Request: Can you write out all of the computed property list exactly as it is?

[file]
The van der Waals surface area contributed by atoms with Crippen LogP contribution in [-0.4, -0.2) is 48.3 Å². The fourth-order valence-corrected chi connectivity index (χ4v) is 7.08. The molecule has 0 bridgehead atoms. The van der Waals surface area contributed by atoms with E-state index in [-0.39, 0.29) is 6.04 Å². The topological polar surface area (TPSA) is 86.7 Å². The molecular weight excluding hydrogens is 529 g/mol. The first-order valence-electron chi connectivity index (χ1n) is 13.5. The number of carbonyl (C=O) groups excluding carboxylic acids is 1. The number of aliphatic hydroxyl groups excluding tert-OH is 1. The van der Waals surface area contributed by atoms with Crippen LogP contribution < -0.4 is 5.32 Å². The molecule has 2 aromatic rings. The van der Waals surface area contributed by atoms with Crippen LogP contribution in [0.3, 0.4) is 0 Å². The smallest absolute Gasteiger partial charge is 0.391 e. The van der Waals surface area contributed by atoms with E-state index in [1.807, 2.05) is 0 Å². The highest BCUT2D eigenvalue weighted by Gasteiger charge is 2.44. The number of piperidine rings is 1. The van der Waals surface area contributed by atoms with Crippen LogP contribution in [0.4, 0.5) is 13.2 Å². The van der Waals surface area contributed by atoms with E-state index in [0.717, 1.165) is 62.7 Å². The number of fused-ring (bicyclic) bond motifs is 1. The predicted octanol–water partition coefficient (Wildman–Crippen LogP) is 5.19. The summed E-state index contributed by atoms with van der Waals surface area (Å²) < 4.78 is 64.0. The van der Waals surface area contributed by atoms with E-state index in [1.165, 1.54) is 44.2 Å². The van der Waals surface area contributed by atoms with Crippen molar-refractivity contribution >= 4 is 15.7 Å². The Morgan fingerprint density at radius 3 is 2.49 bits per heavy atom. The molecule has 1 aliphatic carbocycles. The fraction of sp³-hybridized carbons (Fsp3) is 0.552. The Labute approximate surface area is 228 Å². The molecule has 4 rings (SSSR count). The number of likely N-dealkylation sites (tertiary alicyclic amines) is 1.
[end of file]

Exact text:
The van der Waals surface area contributed by atoms with Crippen LogP contribution in [-0.4, -0.2) is 48.3 Å². The fourth-order valence-corrected chi connectivity index (χ4v) is 7.08. The molecule has 0 bridgehead atoms. The van der Waals surface area contributed by atoms with E-state index in [-0.39, 0.29) is 6.04 Å². The topological polar surface area (TPSA) is 86.7 Å². The molecular weight excluding hydrogens is 529 g/mol. The first-order valence-electron chi connectivity index (χ1n) is 13.5. The number of carbonyl (C=O) groups excluding carboxylic acids is 1. The number of aliphatic hydroxyl groups excluding tert-OH is 1. The van der Waals surface area contributed by atoms with Crippen LogP contribution < -0.4 is 5.32 Å². The molecule has 2 aromatic rings. The van der Waals surface area contributed by atoms with Crippen LogP contribution in [0.3, 0.4) is 0 Å². The smallest absolute Gasteiger partial charge is 0.391 e. The van der Waals surface area contributed by atoms with E-state index in [1.807, 2.05) is 0 Å². The highest BCUT2D eigenvalue weighted by Gasteiger charge is 2.44. The number of piperidine rings is 1. The van der Waals surface area contributed by atoms with Crippen LogP contribution in [0.4, 0.5) is 13.2 Å². The van der Waals surface area contributed by atoms with E-state index in [0.717, 1.165) is 62.7 Å². The number of fused-ring (bicyclic) bond motifs is 1. The predicted octanol–water partition coefficient (Wildman–Crippen LogP) is 5.19. The summed E-state index contributed by atoms with van der Waals surface area (Å²) < 4.78 is 64.0. The van der Waals surface area contributed by atoms with E-state index in [1.165, 1.54) is 44.2 Å². The van der Waals surface area contributed by atoms with Crippen molar-refractivity contribution >= 4 is 15.7 Å². The Morgan fingerprint density at radius 3 is 2.49 bits per heavy atom. The molecule has 1 aliphatic carbocycles. The fraction of sp³-hybridized carbons (Fsp3) is 0.552. The Labute approximate surface area is 228 Å². The molecule has 4 rings (SSSR count). The number of likely N-dealkylation sites (tertiary alicyclic amines) is 1.